With recent government policy shifts towards putting PV on large roofs, it is vital that installers are familiar with the mechanical issues that can arise on typical large commercial roofs, explains Steve Pester, BRE
The design loads of ‘tin shed’ buildings (e.g. steel-clad warehouses) often leave very little margin for extra roof loads to be imposed. The BRE National Solar Centre has seen a number of situations recently in which not all of the relevant factors had been taken into account, leaving roofs vulnerable to damage, or failure.
In general, the services of a structural engineer will be needed to assess the strength of non-domestic roofs, but not all structural engineers are comfortable with calculating anything more than the static loads imposed by solar panels, so it is extremely important that installers understand which other factors must be taken into account.
By way of reminder, there are both static loads (PV system weight and snow loads) and dynamic loads (wind) that must be accounted for.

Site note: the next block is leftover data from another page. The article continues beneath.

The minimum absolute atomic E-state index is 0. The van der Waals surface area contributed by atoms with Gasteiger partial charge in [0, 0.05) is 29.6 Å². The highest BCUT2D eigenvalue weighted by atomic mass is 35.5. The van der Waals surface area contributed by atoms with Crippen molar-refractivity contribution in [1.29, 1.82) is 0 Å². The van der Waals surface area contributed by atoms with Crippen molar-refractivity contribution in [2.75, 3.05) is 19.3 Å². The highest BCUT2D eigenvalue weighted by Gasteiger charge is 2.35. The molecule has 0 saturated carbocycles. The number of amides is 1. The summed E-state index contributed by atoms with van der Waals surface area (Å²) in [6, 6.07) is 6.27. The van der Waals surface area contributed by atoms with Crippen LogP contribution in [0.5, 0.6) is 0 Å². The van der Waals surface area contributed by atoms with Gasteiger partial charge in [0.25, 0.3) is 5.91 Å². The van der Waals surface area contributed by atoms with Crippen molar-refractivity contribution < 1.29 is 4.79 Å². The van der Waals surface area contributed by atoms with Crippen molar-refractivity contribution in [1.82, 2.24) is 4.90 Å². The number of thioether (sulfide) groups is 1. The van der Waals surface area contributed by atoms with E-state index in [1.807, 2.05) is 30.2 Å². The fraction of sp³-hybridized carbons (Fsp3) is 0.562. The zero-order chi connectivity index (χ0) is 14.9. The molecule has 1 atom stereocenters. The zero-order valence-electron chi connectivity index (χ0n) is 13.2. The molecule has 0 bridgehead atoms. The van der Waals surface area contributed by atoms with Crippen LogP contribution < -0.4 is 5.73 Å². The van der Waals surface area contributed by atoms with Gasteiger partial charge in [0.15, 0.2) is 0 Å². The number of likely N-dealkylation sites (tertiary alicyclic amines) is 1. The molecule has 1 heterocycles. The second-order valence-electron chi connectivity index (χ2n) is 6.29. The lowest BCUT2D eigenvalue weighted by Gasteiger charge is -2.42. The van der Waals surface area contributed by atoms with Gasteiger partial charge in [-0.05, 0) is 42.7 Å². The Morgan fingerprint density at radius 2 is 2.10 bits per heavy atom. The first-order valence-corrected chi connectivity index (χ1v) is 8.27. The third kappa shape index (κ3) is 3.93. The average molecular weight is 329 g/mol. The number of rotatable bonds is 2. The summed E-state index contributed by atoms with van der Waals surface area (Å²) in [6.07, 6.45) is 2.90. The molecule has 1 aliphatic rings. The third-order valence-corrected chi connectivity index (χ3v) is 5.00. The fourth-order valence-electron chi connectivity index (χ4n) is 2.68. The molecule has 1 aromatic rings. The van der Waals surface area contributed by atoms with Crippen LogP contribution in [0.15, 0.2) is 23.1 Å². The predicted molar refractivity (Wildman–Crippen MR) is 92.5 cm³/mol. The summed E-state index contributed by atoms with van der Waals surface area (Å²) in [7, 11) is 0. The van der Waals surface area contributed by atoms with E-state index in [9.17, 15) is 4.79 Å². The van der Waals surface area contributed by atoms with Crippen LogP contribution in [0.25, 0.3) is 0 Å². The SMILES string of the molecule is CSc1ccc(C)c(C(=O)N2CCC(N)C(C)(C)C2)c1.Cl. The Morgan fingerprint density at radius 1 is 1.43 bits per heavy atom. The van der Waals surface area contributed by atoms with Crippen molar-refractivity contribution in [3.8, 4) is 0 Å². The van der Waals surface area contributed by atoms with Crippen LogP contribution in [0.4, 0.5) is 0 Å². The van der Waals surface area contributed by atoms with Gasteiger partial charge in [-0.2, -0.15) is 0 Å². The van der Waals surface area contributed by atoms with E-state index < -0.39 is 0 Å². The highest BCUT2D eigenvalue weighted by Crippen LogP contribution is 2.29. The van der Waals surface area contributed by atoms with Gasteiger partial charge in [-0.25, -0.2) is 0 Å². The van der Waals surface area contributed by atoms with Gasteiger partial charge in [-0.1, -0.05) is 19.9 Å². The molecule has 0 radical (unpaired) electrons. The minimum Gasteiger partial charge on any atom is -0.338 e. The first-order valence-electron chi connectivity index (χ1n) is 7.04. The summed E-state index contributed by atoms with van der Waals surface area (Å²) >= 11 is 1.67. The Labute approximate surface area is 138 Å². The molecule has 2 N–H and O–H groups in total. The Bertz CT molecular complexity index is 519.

Most structural engineers will be able to calculate the static loads, but care should be taken to make sure they have included components such as cabling, as well as panels and mountings.
The wind loads are a little more involved – the BRE document DG489 gives some good guidance. However, the installer should make sure that both uplift and downward wind loads have been considered because the combination of the static and wind loads can sometimes exceed the design load of the roof.
After all loads have been taken into account, a safety factor of 1.35 is usually applied to allow for uncertainties and exceptional events, such as storms and maintenance operations.
Once the total loads are known, the number and distribution of array fixings can be calculated from the published strength of each fixing and structural engineer’s advice on the strongest fixing points.